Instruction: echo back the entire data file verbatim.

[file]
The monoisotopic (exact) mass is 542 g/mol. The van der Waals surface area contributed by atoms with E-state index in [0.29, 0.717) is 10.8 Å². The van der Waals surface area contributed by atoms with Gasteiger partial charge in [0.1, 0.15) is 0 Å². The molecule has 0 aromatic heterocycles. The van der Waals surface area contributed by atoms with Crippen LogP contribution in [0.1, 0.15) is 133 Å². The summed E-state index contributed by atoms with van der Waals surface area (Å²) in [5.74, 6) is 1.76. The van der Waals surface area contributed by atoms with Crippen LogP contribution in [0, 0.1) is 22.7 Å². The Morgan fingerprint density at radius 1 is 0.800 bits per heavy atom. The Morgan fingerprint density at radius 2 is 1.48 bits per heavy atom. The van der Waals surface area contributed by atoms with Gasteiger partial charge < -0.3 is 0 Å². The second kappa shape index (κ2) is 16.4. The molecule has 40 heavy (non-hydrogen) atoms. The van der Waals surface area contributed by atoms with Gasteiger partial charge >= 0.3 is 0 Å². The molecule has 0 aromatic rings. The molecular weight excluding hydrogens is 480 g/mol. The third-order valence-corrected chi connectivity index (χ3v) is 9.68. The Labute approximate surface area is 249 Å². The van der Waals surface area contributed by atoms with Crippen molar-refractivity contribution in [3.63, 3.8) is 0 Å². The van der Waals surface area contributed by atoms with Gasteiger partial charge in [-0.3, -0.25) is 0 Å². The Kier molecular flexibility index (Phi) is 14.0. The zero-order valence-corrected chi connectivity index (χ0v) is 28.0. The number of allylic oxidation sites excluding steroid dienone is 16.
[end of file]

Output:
The monoisotopic (exact) mass is 542 g/mol. The van der Waals surface area contributed by atoms with E-state index in [0.29, 0.717) is 10.8 Å². The van der Waals surface area contributed by atoms with Gasteiger partial charge in [0.1, 0.15) is 0 Å². The molecule has 0 aromatic heterocycles. The van der Waals surface area contributed by atoms with Crippen LogP contribution in [0.1, 0.15) is 133 Å². The summed E-state index contributed by atoms with van der Waals surface area (Å²) in [5.74, 6) is 1.76. The van der Waals surface area contributed by atoms with Crippen LogP contribution in [0, 0.1) is 22.7 Å². The Morgan fingerprint density at radius 1 is 0.800 bits per heavy atom. The Morgan fingerprint density at radius 2 is 1.48 bits per heavy atom. The van der Waals surface area contributed by atoms with Gasteiger partial charge < -0.3 is 0 Å². The second kappa shape index (κ2) is 16.4. The molecule has 40 heavy (non-hydrogen) atoms. The van der Waals surface area contributed by atoms with Gasteiger partial charge >= 0.3 is 0 Å². The molecule has 0 aromatic rings. The molecular weight excluding hydrogens is 480 g/mol. The third-order valence-corrected chi connectivity index (χ3v) is 9.68. The Labute approximate surface area is 249 Å². The van der Waals surface area contributed by atoms with Crippen molar-refractivity contribution in [3.63, 3.8) is 0 Å². The van der Waals surface area contributed by atoms with Gasteiger partial charge in [-0.3, -0.25) is 0 Å². The Kier molecular flexibility index (Phi) is 14.0. The zero-order valence-corrected chi connectivity index (χ0v) is 28.0. The number of allylic oxidation sites excluding steroid dienone is 16.